"That's exactly why we're doing an investigation," McWilliams said. "We're going to establish the facts and the truth."

Church's report found that interrogators used sexually oriented tactics and harassment to shock or offend Muslim prisoners, the senior Pentagon official said. The official said that the military would not condone "sexual activity" during interrogation, but that good interrogators "take initiative and are a little creative."

"They are trying to find the key that will get someone to talk to them. Using things that are culturally repulsive is okay as long as it doesn't extend to something prohibited by the Geneva Conventions."

Attorneys for detainees scoffed at the Pentagon's insistence that the military can fairly investigate its own personnel. They noted that the Defense Department last fall initially dismissed torture allegations, insisting that detainees were trained at terrorist camps to lodge false claims.

Even detainee lawyers doubted that interrogators would spread menstrual blood on prisoners when a recently released British detainee first made the allegation in early 2004. A month ago, a Pentagon spokesman confirmed it had verbally reprimanded one female interrogator who, in early 2003, had smeared red dye from a marker on a detainee's shirt and told him it was blood.

In a yet-to-be-published book, former Army translator Erik Saar said he saw a female interrogator smear red dye on a Saudi man's face, telling him it was blood. Saar's account was first reported by the Associated Press last month. And Mamdouh Habib, an Australian man released from Guantanamo Bay last month, said he was strapped down while a woman told him she was "menstruating" on his face.

One lawyer, Marc Falkoff, said in an interview that when a Yemeni client told him a few weeks ago about an incident involving menstrual blood, "I almost didn't even write it down." He said: "It seemed crazy, like something out of a horror movie or a John Waters film. Now it doesn't seem ludicrous at all."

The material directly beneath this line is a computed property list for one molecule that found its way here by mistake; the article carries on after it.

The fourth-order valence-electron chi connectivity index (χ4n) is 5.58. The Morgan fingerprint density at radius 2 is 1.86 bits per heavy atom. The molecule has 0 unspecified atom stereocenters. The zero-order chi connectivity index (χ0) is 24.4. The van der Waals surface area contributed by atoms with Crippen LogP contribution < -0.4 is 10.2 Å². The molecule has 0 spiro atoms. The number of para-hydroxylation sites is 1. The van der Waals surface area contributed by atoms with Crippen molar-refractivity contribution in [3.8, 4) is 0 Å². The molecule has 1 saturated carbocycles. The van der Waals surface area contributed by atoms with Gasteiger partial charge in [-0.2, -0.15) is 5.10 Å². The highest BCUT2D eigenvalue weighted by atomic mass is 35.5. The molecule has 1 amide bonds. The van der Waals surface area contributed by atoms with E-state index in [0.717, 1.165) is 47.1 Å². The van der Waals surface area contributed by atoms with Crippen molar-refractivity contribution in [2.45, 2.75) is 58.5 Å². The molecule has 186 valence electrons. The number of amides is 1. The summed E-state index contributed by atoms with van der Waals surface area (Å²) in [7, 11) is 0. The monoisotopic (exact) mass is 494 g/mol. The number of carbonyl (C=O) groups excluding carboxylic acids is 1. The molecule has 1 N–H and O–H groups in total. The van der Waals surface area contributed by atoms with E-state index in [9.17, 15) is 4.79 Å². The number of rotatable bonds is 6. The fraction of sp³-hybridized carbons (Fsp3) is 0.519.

Some of the newly declassified accounts of detainees evoke scenes from a rock music video. German detainee Murat Kurnaz told his lawyer that three women in lacy bras and panties strutted into the interrogation room where he was sitting in chains. They cooed about how attractive he was and suggested "they could have some fun," he said.

When Kurnaz averted his eyes, he said, one woman sat on his lap, another rubbed her breasts against his back and massaged his chest and a third squatted near his crotch. He head-butted the woman behind him, he said, knocking her off him. All three ran out and a team of soldiers stormed in and beat him, he said.

Detainee lawyers likened the tactics to Nazis shaving the beards of orthodox Jews or artists dunking a crucifix in urine to shock Christians. "They're exploiting religious beliefs to break them down, to destroy them," said Michael Ratner of the Center for Constitutional Rights, which represents several dozen detainees. "What they're doing, it reminds me of a pornographic Web site -- it's like the fantasy of all these S&M clubs."

Falkoff said some of his clients have also been threatened with rape by male interrogators.

One soldier told another detainee, Muktar Warafi, that he had to start telling the truth or he would be raped, according to Falkoff's notes of the interview. When he left the room, another person immediately came into the room and told Warafi: "That interrogator is new and doesn't know the rules. We apologize on his behalf. Now let's talk."

Yasein Esmail, a Yemeni detainee, said he had been interrogated more than 100 times since being "kidnapped" in a marketplace in Kabul, Afghanistan, and brought to Guantanamo Bay. He recounted to his lawyer that when he refused to talk in one interview, a female soldier entered wearing a tight T-shirt.

"Why aren't you married?" she reportedly asked Esmail. "You are a young man and have needs. What do you like?"

Esmail said "she bent down with her breasts on the table and her legs almost touching" him. "Are you going to talk," she asked, "or are we going to do this for six hours?"

Researcher Julie Tate contributed to this report.